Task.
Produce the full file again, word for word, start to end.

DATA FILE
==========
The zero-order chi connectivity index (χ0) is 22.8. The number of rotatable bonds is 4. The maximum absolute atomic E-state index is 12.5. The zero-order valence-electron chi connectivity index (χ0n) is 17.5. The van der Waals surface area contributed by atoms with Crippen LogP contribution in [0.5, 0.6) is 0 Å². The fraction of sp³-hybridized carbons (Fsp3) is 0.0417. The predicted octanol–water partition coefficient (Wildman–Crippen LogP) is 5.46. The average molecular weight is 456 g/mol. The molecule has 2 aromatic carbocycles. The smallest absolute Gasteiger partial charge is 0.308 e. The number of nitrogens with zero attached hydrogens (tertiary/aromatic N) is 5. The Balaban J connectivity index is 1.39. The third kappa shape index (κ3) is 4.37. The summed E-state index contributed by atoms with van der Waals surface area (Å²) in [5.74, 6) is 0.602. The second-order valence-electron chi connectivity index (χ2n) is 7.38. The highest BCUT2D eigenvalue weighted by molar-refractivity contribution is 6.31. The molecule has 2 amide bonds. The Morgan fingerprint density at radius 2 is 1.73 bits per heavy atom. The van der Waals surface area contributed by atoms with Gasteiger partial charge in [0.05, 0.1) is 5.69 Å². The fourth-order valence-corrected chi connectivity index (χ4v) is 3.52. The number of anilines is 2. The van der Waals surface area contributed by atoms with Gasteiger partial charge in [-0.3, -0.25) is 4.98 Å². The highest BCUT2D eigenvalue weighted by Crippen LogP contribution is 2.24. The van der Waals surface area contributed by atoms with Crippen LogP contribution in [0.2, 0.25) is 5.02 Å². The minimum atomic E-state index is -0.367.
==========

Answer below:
The zero-order chi connectivity index (χ0) is 22.8. The number of rotatable bonds is 4. The maximum absolute atomic E-state index is 12.5. The zero-order valence-electron chi connectivity index (χ0n) is 17.5. The van der Waals surface area contributed by atoms with Crippen LogP contribution in [0.5, 0.6) is 0 Å². The fraction of sp³-hybridized carbons (Fsp3) is 0.0417. The predicted octanol–water partition coefficient (Wildman–Crippen LogP) is 5.46. The average molecular weight is 456 g/mol. The molecule has 2 aromatic carbocycles. The smallest absolute Gasteiger partial charge is 0.308 e. The number of nitrogens with zero attached hydrogens (tertiary/aromatic N) is 5. The Balaban J connectivity index is 1.39. The third kappa shape index (κ3) is 4.37. The summed E-state index contributed by atoms with van der Waals surface area (Å²) in [5.74, 6) is 0.602. The second-order valence-electron chi connectivity index (χ2n) is 7.38. The highest BCUT2D eigenvalue weighted by molar-refractivity contribution is 6.31. The molecule has 2 amide bonds. The Morgan fingerprint density at radius 2 is 1.73 bits per heavy atom. The van der Waals surface area contributed by atoms with Gasteiger partial charge in [0.05, 0.1) is 5.69 Å². The fourth-order valence-corrected chi connectivity index (χ4v) is 3.52. The number of anilines is 2. The van der Waals surface area contributed by atoms with Gasteiger partial charge in [-0.3, -0.25) is 4.98 Å². The highest BCUT2D eigenvalue weighted by Crippen LogP contribution is 2.24. The van der Waals surface area contributed by atoms with Crippen LogP contribution in [0.2, 0.25) is 5.02 Å². The minimum atomic E-state index is -0.367.